THE EDGE OF YOUR SEAT — I don't know that I have ever seen a horror movie that has managed to keep me coiled with anticipation and fear while at the same time causing me to reflect on the type of father I aspire to be.
Somehow "A Quiet Place," starring John Krasinski, has done both.
"A Quiet Place" is a remarkably well done PG-13 horror movie that manages to get its scares and a good story across at the same time, but it's not without a little blood. See John Clyde's full review on KSL.com for more details about the movie.
Here is what you may want to know before going into this film or sending your kids.
I'll try to be as spoiler-free as possible but there are some elements of this guide that may give away a bit of the story. However, I will reveal nothing that cannot be deduced from watching the trailer to this film if you're paying close enough attention.
This film is set against a backdrop where humans are hunted by terrifying creatures who feed on exceptionally noisy people. These creatures strike without warning or mercy and do a lot of bodily damage in the process.
This film isn't shy about showing the aftermath of these attacks but does not dwell too long on the gore — just long enough to give you an idea of what the humans are up against. There is a lot of human blood and creature blood.
One scene that isn't violent but is rather bloody is when we see the mother, played by Emily Blunt, give birth to her baby in a tub. While we don't see the actual birth, we do see the blood resulting from it.
As the humans of this film are keenly aware, their foes are heartless and unstoppable yet must find a way to survive. We see several instances of creature attacks on humans and human attacks on the creatures.
In particular, one violent scene near the beginning of the movie involves a child and was quite disturbing for me as a parent, and I can imagine it would be disturbing for younger kids, as well. Several scenes toward the end of the film are quite violent and could possibly be difficult to watch for younger children or people sensitive to gun violence.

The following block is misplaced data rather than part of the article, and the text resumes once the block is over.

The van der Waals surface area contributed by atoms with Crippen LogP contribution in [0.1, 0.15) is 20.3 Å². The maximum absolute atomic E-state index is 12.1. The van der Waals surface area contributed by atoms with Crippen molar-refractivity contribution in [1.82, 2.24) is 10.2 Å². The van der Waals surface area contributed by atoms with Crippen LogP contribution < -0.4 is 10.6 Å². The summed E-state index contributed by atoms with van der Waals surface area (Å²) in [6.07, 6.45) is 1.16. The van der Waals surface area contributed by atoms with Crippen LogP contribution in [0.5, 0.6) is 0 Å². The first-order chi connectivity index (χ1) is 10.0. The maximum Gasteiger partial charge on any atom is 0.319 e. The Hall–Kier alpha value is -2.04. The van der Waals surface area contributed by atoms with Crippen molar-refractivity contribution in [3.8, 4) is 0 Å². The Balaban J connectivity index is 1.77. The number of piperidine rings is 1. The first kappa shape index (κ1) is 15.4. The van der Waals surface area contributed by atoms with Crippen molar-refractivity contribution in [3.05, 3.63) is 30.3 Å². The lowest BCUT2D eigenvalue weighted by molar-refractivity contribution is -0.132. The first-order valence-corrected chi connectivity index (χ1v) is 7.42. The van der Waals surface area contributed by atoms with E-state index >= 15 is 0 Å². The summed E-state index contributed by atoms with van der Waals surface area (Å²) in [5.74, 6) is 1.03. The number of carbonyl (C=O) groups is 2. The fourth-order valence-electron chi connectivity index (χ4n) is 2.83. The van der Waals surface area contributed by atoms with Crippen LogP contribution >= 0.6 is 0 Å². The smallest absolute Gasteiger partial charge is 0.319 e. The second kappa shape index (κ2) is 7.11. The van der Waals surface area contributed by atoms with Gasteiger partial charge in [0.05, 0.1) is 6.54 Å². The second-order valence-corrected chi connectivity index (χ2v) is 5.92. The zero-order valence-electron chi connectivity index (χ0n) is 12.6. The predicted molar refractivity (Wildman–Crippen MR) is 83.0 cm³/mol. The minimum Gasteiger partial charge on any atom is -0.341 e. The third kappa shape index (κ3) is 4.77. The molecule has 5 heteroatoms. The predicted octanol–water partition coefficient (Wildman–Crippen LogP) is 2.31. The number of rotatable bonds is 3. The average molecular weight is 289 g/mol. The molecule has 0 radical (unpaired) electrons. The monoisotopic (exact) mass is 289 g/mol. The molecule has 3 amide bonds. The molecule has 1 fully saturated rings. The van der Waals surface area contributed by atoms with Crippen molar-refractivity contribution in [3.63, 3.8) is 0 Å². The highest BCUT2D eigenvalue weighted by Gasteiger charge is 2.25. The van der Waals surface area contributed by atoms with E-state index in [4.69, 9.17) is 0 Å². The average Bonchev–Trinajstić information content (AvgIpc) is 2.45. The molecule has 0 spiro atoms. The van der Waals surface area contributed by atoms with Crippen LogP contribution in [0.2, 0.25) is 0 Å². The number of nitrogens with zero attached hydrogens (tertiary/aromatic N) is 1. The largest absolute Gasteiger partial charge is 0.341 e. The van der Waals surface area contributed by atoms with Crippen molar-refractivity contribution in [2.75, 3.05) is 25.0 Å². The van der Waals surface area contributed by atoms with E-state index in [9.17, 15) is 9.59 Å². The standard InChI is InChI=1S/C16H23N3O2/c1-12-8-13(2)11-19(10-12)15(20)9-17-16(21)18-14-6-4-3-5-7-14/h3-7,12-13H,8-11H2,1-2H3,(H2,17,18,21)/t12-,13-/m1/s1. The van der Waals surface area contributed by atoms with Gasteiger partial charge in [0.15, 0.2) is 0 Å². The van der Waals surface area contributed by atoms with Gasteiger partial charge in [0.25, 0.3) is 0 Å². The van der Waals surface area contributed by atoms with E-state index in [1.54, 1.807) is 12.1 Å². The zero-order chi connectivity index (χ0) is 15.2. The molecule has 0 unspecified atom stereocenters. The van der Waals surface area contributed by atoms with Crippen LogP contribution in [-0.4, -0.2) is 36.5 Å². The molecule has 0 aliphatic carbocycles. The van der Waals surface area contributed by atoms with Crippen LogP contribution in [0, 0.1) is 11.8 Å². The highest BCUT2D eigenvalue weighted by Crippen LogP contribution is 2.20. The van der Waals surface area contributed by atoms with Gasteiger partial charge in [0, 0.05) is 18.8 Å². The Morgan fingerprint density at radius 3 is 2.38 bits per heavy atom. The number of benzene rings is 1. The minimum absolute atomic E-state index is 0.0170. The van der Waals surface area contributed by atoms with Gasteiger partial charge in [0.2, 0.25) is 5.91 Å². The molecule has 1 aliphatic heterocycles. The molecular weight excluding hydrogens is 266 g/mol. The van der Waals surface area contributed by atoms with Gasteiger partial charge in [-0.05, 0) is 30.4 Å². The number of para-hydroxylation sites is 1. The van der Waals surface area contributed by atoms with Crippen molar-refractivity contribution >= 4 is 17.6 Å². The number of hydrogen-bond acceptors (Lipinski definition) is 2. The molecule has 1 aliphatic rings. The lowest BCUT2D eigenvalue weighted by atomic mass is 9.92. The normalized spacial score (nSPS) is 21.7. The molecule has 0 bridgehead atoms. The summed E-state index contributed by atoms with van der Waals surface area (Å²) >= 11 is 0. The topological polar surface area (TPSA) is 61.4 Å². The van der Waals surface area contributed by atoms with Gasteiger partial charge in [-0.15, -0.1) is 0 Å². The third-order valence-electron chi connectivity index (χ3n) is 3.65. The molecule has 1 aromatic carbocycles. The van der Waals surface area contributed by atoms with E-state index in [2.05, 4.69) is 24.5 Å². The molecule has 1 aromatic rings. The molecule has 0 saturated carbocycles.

One good or bad thing about this film depending on how you look at it is there is very little spoken dialogue. The lack of dialogue makes every word spoken out loud a precious commodity, which is not wasted on questionable language.
I can't think of any uttered word that would offend someone. There is a fair amount of sign language used throughout the film accompanied by subtitles, but none of it includes offensive language.
What this movie saves on in language, it makes up for in intensity. This film will have you on the edge of your seat with anticipation and moral quandaries.
Be prepared for more than a few jump scares and some difficult "what if" scenarios you may be forced to ask yourself as you watch this film.
In my opinion, this is where "A Quiet Place" shines and makes its mark as a solid horror film, but if intense situations are not for you then this film may not be either.
This film is rated PG-13 for a reason, and I would definitely not recommend this film to anyone younger than 13.
Depending on you and your children's sensitivities this may not be appropriate for some young teens or adults. As always take these recommendations for what they are and choose the entertainment options that are best for you and your family. If you think you're up for a good scare, "A Quiet Place" will give you what you're looking for.
"A Quiet Place" is rated PG-13 for terror and some bloody images.